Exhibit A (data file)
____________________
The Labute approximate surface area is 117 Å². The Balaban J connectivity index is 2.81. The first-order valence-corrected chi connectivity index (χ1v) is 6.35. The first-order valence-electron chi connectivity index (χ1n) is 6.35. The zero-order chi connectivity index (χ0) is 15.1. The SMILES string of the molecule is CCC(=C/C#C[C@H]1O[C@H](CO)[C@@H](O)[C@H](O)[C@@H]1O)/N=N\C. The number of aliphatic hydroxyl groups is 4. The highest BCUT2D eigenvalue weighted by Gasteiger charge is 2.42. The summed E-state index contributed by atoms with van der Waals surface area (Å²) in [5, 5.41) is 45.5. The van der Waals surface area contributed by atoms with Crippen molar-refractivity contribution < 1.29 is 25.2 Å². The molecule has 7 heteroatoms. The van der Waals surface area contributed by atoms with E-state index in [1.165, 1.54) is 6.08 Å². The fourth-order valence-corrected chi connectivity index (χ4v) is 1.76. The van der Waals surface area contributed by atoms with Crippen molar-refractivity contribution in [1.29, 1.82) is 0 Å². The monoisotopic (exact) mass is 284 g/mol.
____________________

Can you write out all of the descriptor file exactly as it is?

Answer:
The Labute approximate surface area is 117 Å². The Balaban J connectivity index is 2.81. The first-order valence-corrected chi connectivity index (χ1v) is 6.35. The first-order valence-electron chi connectivity index (χ1n) is 6.35. The zero-order chi connectivity index (χ0) is 15.1. The SMILES string of the molecule is CCC(=C/C#C[C@H]1O[C@H](CO)[C@@H](O)[C@H](O)[C@@H]1O)/N=N\C. The number of aliphatic hydroxyl groups is 4. The highest BCUT2D eigenvalue weighted by Gasteiger charge is 2.42. The summed E-state index contributed by atoms with van der Waals surface area (Å²) in [5, 5.41) is 45.5. The van der Waals surface area contributed by atoms with Crippen molar-refractivity contribution < 1.29 is 25.2 Å². The molecule has 7 heteroatoms. The van der Waals surface area contributed by atoms with E-state index in [1.165, 1.54) is 6.08 Å². The fourth-order valence-corrected chi connectivity index (χ4v) is 1.76. The van der Waals surface area contributed by atoms with Crippen molar-refractivity contribution in [1.29, 1.82) is 0 Å². The monoisotopic (exact) mass is 284 g/mol.